Cash is king again as money managers are in no rush to embrace risk with Fed raising rates

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Cash is king again as money managers are in no rush to embrace risk with Fed raising rates

Traders work on the floor of the New York Stock Exchange (NYSE) on October 07, 2022 in New York City.

Spencer Platt | Getty Images

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Cash, one of the most hated corners of the market for years, is being rediscovered by money managers as the Federal Reserve’s firm commitment to raising interest rates has upset nearly every other asset class.

Global money market funds saw inflows of $89 billion in the week ended Oct. 7, the largest weekly injection of liquidity since April 2020, according to data from Goldman Sachs’ trading desk. Meanwhile, mutual fund managers are also holding a record amount of cash, it says in the data.

Money managers rushed to the sidelines, anticipating more ugly moves for risky assets amid the Fed’s inflation war. Money market funds are also posting better returns than in previous years after government bond yields were boosted by rate hikes.

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Billionaire investor Ray Dalio recently said he’s changed his mind about his long-held belief that cash is garbage. Paul Tudor Jones shared this sentiment and saw value in cash even in the face of rising inflation

“I think he’s 100% right. It’s kind of a playbook that we’re in at this part of the cycle when central banks are aggressively trying to target inflation globally,” Jones said on CNBC’s “Squawk Box” earlier this week. “They would clearly prefer cash.”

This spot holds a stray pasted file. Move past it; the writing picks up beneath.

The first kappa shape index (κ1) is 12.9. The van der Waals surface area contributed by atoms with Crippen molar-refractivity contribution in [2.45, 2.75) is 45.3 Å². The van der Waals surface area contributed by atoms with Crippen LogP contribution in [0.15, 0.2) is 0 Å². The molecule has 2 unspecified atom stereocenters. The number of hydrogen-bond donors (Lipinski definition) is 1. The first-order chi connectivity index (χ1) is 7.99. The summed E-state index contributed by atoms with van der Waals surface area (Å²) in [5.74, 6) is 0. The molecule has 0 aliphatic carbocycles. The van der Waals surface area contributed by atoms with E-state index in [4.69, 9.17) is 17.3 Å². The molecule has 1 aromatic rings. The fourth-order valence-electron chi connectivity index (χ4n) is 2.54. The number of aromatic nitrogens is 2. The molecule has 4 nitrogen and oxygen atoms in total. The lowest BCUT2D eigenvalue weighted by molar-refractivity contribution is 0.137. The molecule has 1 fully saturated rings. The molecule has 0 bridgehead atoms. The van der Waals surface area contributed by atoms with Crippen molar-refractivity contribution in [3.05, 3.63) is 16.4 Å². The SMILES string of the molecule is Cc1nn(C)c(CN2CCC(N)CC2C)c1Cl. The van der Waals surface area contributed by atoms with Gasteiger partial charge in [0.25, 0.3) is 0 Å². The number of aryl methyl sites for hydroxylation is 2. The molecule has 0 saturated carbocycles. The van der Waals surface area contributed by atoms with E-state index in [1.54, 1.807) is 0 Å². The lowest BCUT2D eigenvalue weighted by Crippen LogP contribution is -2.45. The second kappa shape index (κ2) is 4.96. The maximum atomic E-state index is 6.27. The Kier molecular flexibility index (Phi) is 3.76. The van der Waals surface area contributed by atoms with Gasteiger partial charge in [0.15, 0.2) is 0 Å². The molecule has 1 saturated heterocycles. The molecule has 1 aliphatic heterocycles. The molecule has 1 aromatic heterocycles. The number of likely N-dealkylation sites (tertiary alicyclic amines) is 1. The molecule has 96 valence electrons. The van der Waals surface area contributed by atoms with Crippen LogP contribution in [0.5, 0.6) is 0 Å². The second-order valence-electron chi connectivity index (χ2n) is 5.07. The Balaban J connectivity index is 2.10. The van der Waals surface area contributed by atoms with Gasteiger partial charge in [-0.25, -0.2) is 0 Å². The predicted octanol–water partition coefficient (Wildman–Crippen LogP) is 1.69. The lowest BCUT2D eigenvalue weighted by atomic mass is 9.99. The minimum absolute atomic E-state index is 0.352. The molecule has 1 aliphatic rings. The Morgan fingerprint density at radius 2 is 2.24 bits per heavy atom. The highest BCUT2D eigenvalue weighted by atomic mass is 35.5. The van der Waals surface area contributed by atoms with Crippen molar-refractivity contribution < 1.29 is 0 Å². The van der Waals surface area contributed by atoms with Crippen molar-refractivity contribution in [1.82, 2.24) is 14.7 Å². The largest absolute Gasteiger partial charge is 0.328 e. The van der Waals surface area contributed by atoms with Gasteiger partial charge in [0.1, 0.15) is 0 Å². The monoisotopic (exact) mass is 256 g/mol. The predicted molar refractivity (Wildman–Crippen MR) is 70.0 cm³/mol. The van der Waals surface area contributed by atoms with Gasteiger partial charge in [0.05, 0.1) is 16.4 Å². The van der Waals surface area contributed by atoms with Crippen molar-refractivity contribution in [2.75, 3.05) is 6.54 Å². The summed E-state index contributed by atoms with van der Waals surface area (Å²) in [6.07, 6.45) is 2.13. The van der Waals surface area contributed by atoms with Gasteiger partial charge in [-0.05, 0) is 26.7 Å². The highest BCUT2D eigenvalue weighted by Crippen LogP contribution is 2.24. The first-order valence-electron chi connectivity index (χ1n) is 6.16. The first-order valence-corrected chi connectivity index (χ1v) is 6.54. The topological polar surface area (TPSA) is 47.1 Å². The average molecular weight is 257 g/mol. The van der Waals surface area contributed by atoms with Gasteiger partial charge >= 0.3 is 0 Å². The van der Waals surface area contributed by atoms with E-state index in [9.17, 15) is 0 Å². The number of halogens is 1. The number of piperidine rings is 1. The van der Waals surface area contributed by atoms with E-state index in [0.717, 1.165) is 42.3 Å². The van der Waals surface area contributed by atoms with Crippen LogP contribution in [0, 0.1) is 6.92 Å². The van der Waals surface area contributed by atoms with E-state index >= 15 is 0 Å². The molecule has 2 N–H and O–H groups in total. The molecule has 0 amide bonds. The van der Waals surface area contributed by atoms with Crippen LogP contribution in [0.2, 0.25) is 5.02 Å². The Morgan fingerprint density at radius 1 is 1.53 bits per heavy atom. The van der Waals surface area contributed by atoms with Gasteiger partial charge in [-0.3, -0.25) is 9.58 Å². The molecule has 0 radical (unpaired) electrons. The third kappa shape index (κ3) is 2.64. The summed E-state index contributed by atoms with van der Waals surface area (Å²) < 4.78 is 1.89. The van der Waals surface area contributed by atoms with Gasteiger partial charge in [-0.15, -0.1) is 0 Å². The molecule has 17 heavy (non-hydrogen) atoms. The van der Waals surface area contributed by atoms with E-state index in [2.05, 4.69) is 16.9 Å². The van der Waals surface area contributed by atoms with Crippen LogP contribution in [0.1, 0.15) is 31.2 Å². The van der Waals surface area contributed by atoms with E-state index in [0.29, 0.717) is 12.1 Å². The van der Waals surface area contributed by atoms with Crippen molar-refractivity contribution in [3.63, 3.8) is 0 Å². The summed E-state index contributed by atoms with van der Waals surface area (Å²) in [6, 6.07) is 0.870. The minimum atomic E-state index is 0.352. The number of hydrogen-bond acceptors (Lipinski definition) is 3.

Cash equivalents were the only major asset class, returning 0.5% in the third quarter, beating inflation for the first time since the second quarter of 2020 on a quarterly basis, according to Bank of America. That S&P500 suffered a 5% loss over the period, marking its worst third quarter since 2015.

Many on Wall Street believe the Fed’s bold action could plunge the economy into recession. The central bank is tightening monetary policy at the most aggressive pace since the 1980s.

“These are poignant circumstances that I have never faced in my career,” said James Rasteh, CIO of activist and event-driven hedge fund Coast Capital. “The Fed caused a meltdown and now it appears to have caused a meltdown… Many drivers of inflation are structural and therefore unresponsive to interest rates.”

Rasteh said his New York-based hedge fund “allocates capital sparingly and with great caution.” Coast’s engagement fund is up 7.6% year-to-date as it picked up unpopular stocks in Europe, according to a person familiar with returns.